Several factors make this record feat especially amazing, although there was a tailwind estimated at 25 mph. The drive was done on level ground, using a persimmon wood driver with 10 degrees of loft and a 43.5" extra-stiff steel shaft, the ball was a soft balata and Mike Austin was 59 years old. The improved technology of today should achieve far greater distances in the same conditions.

The Mike Austin Swing[edit]

Austin's golf swing, known as The Mike Austin Swing, is currently practiced and taught by numerous golf professionals.

It is generally agreed upon that two key fundamentals of the swing are:

  • To establish a specifically measured setup position which will enable the golfer to use the C7 vertebrae as a pivot point to move the lower spine laterally along the target line and consequently leverage the power of the legs.
  • To throw the club from the top of the back swing versus attempting to delay the club release.

However, there seems to be confusion and controversy as to the hand action that Austin used and/or advocated. Apparently, different instructors were told different and/or multiple things. Thus depending on the instructor or source, you will either hear about a more conventional rolling type of hand action versus one that keeps the blade more square to the swing path through the hitting area.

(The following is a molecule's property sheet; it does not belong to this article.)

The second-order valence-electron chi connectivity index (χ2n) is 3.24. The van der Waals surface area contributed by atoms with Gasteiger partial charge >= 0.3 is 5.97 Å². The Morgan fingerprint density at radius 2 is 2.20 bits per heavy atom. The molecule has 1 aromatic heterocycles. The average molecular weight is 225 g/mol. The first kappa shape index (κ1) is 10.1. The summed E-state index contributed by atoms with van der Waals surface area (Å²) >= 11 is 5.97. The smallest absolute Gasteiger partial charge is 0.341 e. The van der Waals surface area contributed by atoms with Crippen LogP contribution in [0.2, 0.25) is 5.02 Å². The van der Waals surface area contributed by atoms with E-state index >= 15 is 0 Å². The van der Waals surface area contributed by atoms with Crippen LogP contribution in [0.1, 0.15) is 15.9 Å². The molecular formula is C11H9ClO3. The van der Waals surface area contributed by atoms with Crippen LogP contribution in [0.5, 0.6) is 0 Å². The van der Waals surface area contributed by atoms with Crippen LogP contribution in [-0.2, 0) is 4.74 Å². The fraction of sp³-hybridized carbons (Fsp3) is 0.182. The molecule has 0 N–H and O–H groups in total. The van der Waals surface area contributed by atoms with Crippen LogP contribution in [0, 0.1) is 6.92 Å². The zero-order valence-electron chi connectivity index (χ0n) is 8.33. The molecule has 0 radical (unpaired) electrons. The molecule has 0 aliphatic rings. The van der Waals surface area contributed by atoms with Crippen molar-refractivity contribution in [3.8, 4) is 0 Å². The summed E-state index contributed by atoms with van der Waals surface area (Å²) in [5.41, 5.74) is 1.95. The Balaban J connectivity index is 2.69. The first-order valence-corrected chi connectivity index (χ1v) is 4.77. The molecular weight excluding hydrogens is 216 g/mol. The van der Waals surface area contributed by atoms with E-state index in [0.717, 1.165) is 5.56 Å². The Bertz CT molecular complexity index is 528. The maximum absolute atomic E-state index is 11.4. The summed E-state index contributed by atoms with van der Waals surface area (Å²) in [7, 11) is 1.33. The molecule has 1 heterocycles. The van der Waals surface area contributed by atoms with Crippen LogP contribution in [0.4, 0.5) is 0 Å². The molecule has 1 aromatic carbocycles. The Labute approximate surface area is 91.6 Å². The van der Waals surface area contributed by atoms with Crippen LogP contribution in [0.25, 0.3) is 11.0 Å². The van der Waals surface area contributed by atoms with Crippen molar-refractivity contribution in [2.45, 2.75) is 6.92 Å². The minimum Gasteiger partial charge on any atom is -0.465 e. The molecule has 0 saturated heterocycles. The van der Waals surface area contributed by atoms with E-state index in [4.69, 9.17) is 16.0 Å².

Some instructors like Jaacob Bowden observed Austin talk about both. Austin would say distance had little to do with size or strength, it had to do with "supple quickness."

Austin's Flammer training aid, which appeared in the movie Tin Cup, was developed before his stroke and is no longer sold, promoted the rolling type of hand action.

It is believed that after Austin had his stroke and he could no longer make normal swings, he changed his view on the teaching of the hand action to remove any rolling over action.

Mike Dunaway (his greatest protege) had this to say about Dr. Mike Austin, "He is the dean of all golf instruction from the beginning of time, as far as I'm concerned." Austin has been called, "The Leonardo Da Vinci" of the golf swing.

Instructors[edit]

The three professionals presently teaching his swing that spent the most time with Austin are (in alphabetical order):

  • Mike Dunaway in Arkansas [3]
  • Walter "Smiley" Jones in Oregon/California
  • Dan Shauger in California [4]

Other professionals that met Austin, worked with him, or are currently teaching his swing are (in alphabetical order):